DEVICE project on value chains for CO2 storage and blue hydrogen in Europe (CLIMIT programme)

The Scandinavian Institute of Maritime Law (NIFS) is partner to the DEVICE project that looks at developing value chains for CO2 storage and blue hydrogen in Europe

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© European Union, 2017

About

DEVICE investigates how to develop robust value chains for both CO2 storage and fossil-based hydrogen with carbon capture and storage (CCS), and examines policy implications of their interlinkages. The primary objective of the project is to study how social acceptance, government policy and regulations, and new business models can sustain the development of efficient value chains for hydrogen and captured CO2 in Europe. Legal research within the project will concentrate on planning and permitting requirements for offshore resources relevant for the CCS value chain and the design of risk sharing schemes between the private and public sectors along the value chains. This includes identifying government support schemes that provide sufficient investments. The other main work stream will consist in the assessment of the design of hydrogen legislation, both at the European Union and Norwegian level. The work will build on research results from the ELEGANCY(sintef.no) project, to which NIFS was a research partner to.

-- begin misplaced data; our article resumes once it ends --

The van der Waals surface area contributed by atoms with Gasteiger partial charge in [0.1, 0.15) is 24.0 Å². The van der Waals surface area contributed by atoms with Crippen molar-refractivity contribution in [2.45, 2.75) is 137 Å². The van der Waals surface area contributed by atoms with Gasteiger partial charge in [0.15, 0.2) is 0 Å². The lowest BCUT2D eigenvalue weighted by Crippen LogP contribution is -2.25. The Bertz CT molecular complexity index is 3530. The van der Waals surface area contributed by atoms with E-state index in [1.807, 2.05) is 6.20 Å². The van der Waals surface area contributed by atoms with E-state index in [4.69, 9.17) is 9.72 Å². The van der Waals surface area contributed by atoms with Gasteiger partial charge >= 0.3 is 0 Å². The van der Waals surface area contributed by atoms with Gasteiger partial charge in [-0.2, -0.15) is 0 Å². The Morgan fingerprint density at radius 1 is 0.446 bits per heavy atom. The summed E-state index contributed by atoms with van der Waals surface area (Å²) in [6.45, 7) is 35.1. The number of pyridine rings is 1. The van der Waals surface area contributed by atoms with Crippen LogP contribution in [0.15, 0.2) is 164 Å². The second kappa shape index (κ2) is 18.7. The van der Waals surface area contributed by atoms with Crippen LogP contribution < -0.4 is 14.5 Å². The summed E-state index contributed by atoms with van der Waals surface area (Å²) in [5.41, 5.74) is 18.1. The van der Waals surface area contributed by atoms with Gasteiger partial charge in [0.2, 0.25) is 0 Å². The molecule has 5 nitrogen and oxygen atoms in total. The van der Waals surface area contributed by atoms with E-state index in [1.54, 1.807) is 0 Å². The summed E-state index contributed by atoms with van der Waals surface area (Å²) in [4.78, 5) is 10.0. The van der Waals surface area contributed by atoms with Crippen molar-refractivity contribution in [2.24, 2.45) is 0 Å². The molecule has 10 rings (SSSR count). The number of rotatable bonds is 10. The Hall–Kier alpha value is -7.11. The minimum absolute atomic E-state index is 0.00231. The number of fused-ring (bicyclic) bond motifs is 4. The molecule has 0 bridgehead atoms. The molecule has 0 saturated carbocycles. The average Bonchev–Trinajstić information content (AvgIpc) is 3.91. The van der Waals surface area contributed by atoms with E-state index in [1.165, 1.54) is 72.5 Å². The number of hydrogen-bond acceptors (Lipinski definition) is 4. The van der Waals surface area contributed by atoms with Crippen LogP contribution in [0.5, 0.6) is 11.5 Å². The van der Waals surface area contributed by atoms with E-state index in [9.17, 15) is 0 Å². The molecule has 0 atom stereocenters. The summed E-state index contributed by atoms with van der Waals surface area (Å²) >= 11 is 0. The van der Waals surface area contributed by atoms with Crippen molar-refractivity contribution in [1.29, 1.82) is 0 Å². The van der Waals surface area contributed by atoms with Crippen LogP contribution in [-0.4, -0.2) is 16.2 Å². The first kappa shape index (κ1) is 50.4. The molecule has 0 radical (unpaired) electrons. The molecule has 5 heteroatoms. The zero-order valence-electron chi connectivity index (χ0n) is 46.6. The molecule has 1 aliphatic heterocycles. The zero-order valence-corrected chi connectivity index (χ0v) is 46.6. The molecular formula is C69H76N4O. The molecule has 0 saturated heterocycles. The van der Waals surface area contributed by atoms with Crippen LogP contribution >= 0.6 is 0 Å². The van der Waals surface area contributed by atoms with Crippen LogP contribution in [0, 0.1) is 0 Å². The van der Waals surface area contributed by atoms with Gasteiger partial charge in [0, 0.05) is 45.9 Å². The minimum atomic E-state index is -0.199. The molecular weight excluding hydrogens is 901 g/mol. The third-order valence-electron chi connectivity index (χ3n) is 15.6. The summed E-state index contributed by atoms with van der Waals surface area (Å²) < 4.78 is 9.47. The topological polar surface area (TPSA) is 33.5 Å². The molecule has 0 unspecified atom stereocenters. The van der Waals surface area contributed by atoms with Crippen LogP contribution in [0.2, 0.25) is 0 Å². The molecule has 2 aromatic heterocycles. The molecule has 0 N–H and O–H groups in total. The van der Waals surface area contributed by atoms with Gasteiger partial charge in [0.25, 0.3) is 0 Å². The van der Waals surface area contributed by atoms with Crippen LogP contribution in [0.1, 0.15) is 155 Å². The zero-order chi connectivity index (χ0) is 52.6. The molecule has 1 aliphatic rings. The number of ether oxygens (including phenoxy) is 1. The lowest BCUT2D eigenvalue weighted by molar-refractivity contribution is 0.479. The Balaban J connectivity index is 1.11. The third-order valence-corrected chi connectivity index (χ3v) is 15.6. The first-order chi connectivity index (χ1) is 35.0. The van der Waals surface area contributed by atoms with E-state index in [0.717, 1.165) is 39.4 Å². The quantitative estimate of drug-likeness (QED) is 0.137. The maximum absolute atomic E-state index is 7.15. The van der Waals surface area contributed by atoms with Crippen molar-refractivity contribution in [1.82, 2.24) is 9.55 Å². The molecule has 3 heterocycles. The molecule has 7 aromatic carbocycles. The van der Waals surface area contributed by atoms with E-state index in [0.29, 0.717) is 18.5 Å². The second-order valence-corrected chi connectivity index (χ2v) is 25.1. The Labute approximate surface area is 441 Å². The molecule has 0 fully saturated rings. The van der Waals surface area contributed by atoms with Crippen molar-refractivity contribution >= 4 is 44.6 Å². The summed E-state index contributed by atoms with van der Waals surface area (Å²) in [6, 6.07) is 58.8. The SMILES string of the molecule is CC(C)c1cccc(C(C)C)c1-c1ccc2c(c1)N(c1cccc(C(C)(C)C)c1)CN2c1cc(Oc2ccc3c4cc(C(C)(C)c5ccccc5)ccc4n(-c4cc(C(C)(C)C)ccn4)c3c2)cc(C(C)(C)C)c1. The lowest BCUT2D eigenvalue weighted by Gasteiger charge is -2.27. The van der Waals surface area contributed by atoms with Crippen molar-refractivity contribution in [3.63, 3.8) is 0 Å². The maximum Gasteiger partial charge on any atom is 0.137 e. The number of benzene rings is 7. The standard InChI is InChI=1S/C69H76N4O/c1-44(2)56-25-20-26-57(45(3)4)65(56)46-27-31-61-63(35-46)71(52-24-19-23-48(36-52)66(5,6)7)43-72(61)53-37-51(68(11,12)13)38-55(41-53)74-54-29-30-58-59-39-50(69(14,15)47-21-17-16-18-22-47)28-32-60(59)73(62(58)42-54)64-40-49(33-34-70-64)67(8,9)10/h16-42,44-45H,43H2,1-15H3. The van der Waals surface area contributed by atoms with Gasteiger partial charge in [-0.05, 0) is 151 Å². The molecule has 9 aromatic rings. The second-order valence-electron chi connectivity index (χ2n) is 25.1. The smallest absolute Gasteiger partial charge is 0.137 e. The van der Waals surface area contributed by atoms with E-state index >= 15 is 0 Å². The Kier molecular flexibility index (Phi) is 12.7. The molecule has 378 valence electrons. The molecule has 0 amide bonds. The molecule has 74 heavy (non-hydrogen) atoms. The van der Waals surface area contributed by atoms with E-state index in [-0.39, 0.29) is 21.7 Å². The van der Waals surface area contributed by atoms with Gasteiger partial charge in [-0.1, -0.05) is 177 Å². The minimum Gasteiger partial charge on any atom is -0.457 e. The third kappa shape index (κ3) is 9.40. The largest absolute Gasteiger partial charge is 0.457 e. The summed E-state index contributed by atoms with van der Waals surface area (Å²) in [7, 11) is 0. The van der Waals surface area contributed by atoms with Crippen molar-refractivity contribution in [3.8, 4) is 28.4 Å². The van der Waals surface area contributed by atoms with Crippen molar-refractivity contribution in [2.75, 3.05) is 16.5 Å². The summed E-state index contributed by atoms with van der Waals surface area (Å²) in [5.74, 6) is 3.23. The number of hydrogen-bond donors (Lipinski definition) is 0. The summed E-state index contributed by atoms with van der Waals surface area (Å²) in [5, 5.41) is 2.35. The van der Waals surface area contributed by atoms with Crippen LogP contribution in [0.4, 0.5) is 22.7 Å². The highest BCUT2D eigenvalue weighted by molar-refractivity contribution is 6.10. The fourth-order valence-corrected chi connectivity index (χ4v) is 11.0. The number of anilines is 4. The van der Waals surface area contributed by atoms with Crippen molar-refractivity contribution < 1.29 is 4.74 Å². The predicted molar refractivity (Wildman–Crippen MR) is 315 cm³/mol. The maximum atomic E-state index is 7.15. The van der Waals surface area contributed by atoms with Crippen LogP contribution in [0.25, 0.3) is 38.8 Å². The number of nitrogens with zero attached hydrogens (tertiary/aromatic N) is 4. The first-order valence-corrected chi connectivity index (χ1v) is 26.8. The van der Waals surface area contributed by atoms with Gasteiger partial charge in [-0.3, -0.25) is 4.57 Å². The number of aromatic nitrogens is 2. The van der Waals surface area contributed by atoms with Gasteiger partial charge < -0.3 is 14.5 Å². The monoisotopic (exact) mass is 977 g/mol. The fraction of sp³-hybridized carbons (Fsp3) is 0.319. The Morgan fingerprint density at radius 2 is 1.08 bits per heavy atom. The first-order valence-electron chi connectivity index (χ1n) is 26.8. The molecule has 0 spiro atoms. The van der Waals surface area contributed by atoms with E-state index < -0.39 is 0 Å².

Participants

The DEVICE project is led by the Frisch Centre. NIFS is one of the research partners together with the Fridtjof Nansen Institute (FNI), the Institute for Energy Technology (IFE) and the Norwegian University of Life Sciences (School of Economics and Business, NMBU). Project participant at NIFS is Associate Professor Catherine Banet. The project will operate with a reference group composed of Norwegian authorities and industrial stakeholders.

Funding and duration

The project has been allocated 9.9 million NOK by the Norwegian Research Council under the CLIMIT programme (Social science research on carbon capture and storage). The project duration is October 2021- December 2025.

Published Oct. 1, 2021 12:52 PM - Last modified Oct. 1, 2021 12:52 PM